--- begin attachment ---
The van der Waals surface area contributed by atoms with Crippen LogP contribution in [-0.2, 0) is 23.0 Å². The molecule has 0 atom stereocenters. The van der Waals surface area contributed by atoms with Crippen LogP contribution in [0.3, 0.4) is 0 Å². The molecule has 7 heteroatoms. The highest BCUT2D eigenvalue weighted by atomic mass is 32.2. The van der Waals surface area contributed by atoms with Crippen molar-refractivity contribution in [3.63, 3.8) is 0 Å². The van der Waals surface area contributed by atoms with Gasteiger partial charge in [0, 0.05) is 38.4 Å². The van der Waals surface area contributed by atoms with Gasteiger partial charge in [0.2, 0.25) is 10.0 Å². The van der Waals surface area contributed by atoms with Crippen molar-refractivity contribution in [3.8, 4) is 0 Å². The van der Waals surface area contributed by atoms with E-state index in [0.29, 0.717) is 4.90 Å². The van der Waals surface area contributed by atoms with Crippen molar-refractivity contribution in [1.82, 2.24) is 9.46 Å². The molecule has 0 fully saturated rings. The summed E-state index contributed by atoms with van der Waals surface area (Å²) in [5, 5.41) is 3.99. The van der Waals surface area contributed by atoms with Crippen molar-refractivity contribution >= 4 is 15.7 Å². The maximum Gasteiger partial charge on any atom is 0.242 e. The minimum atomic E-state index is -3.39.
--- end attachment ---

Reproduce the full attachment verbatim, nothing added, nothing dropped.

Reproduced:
The van der Waals surface area contributed by atoms with Crippen LogP contribution in [-0.2, 0) is 23.0 Å². The molecule has 0 atom stereocenters. The van der Waals surface area contributed by atoms with Crippen LogP contribution in [0.3, 0.4) is 0 Å². The molecule has 7 heteroatoms. The highest BCUT2D eigenvalue weighted by atomic mass is 32.2. The van der Waals surface area contributed by atoms with Crippen molar-refractivity contribution in [3.63, 3.8) is 0 Å². The van der Waals surface area contributed by atoms with Gasteiger partial charge in [0, 0.05) is 38.4 Å². The van der Waals surface area contributed by atoms with Gasteiger partial charge in [0.2, 0.25) is 10.0 Å². The van der Waals surface area contributed by atoms with Crippen molar-refractivity contribution in [3.8, 4) is 0 Å². The van der Waals surface area contributed by atoms with E-state index in [0.29, 0.717) is 4.90 Å². The van der Waals surface area contributed by atoms with Crippen molar-refractivity contribution in [1.82, 2.24) is 9.46 Å². The molecule has 0 fully saturated rings. The summed E-state index contributed by atoms with van der Waals surface area (Å²) in [5, 5.41) is 3.99. The van der Waals surface area contributed by atoms with Crippen molar-refractivity contribution >= 4 is 15.7 Å². The maximum Gasteiger partial charge on any atom is 0.242 e. The minimum atomic E-state index is -3.39.